Coronavirus, or COVID-19, has taken the world by storm and has completely disrupted life as we know it. Similar to the cold and flu, COVID-19 is also a respiratory disease that is highly contagious and transmitted from person to person through respiratory droplets. Coronavirus is caused by the SARS-CoV-2 virus and is spread between people in close contact, usually within six feet of one another.

It is important to note that not all people affected with COVID-19 display symptoms. Some people are contagious without even knowing they have the virus. Symptoms generally appear 48 hours to 14 days after exposure to the virus and range from mild to severe. COVID-19 symptoms include:

  • Fever
  • Cough
  • Difficulty breathing
  • Fatigue
  • Body aches
  • Headache
  • Sore throat
  • Nausea and vomiting
  • Loss of taste or smell (without nasal congestion)

Because coronavirus symptoms are so similar to other illnesses, especially the flu, it can be difficult to diagnose based on symptoms alone. That’s why, given the severity of COVID-19 and how it can lead to many life-threatening complications, it’s important to be tested to determine whether or not you are infected.

Like with the flu, coronavirus has been shown to affect higher-risk individuals, including the elderly and those with underlying conditions like heart disease, lung disease, and diabetes. There is currently a vaccine that is available to everyone 12 years of age and older. Clinical trials have shown that the coronavirus vaccine effectively reduces your risk of getting the virus and limits the severity of symptoms if you do end up contagious. However, there are still many unknowns about this virus that has become a worldwide pandemic claiming the lives of over 4.5 million people of all ages.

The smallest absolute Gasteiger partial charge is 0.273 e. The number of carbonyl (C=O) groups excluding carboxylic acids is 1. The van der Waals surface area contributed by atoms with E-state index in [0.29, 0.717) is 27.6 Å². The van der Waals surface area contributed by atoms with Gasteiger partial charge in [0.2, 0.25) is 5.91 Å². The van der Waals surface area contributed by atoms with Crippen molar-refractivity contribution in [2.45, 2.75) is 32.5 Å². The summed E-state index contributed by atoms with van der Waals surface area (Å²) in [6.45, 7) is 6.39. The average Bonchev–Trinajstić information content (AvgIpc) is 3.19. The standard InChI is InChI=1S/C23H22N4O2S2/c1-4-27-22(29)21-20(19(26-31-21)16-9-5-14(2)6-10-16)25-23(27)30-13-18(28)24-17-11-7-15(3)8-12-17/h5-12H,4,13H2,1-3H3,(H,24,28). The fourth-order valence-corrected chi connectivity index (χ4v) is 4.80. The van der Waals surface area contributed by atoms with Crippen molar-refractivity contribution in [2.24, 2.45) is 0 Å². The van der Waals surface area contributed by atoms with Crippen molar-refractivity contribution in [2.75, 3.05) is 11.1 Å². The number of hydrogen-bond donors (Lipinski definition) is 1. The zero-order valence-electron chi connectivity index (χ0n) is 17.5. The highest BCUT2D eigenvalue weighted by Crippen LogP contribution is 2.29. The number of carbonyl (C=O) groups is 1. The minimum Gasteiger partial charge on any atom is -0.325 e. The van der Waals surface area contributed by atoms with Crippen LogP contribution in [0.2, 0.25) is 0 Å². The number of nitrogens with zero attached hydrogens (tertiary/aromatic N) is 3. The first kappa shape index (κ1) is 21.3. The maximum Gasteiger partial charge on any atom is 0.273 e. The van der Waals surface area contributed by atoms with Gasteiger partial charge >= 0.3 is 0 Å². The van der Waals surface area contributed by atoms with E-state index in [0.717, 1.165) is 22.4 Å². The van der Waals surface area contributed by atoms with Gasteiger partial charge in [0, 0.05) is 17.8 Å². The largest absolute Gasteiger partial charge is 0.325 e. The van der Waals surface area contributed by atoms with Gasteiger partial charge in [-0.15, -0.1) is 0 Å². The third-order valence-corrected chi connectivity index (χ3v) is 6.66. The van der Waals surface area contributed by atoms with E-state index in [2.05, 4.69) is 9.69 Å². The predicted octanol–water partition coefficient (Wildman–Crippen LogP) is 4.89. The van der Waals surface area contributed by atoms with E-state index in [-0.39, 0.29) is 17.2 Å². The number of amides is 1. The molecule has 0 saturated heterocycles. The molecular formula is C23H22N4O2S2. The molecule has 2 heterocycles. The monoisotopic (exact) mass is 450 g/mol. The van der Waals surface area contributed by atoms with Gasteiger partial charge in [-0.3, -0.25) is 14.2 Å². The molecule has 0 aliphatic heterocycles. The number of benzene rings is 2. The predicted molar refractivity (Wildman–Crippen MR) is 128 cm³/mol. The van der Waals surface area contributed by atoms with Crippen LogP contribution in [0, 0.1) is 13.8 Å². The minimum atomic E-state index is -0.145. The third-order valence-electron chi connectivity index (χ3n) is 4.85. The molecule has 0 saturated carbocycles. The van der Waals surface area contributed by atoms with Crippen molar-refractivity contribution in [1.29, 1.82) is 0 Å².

Seasonal Allergies

Unlike all the other illnesses, a virus does not cause seasonal allergies, nor is it contagious. Seasonal allergies, simply put, is your immune response to the exposure of allergens, such as ragweed or pollen.

When you come into contact with an allergen, your body releases histamines in your blood which is a chemical that causes inflammation. This reaction is your body protecting itself and allowing other chemicals in your immune system to help repair the damage. Allergy symptoms include:

  • Itchy eyes, nose, and throat
  • Watery eyes
  • Runny or stuffy nose
  • Headaches

Unless you have a severe allergic reaction, you can treat seasonal allergies with over-the-counter antihistamines and decongestants. Nasal sprays and eye drops can also offer symptom relief. Most of these symptoms overlap with other illnesses; however, it is important to recognize the symptoms that are not associated with seasonal allergies, such as fever and muscle aches. If you experience those symptoms along with seasonal allergy symptoms, you may be suffering from another illness and not allergies.

Be Smart and Be Safe – Prevention is Key

As you can see, a cold, the flu, coronavirus, and allergies share similar signs and symptoms, and that’s why it’s important to know the differences between them. The best thing you can do to protect yourself is to try to limit your exposure to viruses and allergens. Take the necessary precautions: get your vaccinations, wash your hands frequently, stay home when you’re sick, follow CDC guidelines for when you should wear face-coverings, and practice social distancing when necessary.

By protecting yourself, you’re also protecting others. If you have symptoms matching a cold, the flu, coronavirus, or possibly allergies and aren’t sure which illness it is, contact a VIPcare healthcare provider near you!